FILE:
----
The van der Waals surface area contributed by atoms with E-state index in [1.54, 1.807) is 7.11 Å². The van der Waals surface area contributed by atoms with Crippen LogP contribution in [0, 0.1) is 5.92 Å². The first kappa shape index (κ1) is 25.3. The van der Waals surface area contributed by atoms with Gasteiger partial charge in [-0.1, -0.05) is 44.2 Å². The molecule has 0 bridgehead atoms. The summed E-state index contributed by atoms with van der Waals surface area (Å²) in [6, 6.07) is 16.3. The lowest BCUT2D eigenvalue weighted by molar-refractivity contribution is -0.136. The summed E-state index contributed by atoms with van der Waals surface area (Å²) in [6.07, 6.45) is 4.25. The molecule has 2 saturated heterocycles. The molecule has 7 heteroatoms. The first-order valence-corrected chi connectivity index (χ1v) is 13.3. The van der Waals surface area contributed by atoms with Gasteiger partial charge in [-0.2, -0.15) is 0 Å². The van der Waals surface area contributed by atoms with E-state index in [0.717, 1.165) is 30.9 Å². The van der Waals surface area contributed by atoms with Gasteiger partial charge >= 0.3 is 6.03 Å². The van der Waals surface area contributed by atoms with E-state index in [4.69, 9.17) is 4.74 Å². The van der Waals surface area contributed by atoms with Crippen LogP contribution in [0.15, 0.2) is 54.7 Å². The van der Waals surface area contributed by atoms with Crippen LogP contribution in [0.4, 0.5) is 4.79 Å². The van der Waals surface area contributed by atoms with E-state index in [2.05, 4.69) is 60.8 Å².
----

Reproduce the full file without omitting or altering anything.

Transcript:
The van der Waals surface area contributed by atoms with E-state index in [1.54, 1.807) is 7.11 Å². The van der Waals surface area contributed by atoms with Crippen LogP contribution in [0, 0.1) is 5.92 Å². The first kappa shape index (κ1) is 25.3. The van der Waals surface area contributed by atoms with Gasteiger partial charge in [-0.1, -0.05) is 44.2 Å². The molecule has 0 bridgehead atoms. The summed E-state index contributed by atoms with van der Waals surface area (Å²) in [6, 6.07) is 16.3. The lowest BCUT2D eigenvalue weighted by molar-refractivity contribution is -0.136. The summed E-state index contributed by atoms with van der Waals surface area (Å²) in [6.07, 6.45) is 4.25. The molecule has 2 saturated heterocycles. The molecule has 7 heteroatoms. The first-order valence-corrected chi connectivity index (χ1v) is 13.3. The van der Waals surface area contributed by atoms with Gasteiger partial charge in [-0.2, -0.15) is 0 Å². The van der Waals surface area contributed by atoms with E-state index in [0.717, 1.165) is 30.9 Å². The van der Waals surface area contributed by atoms with Gasteiger partial charge >= 0.3 is 6.03 Å². The van der Waals surface area contributed by atoms with E-state index in [4.69, 9.17) is 4.74 Å². The van der Waals surface area contributed by atoms with Crippen LogP contribution in [0.15, 0.2) is 54.7 Å². The van der Waals surface area contributed by atoms with Crippen LogP contribution in [0.4, 0.5) is 4.79 Å². The van der Waals surface area contributed by atoms with E-state index in [2.05, 4.69) is 60.8 Å².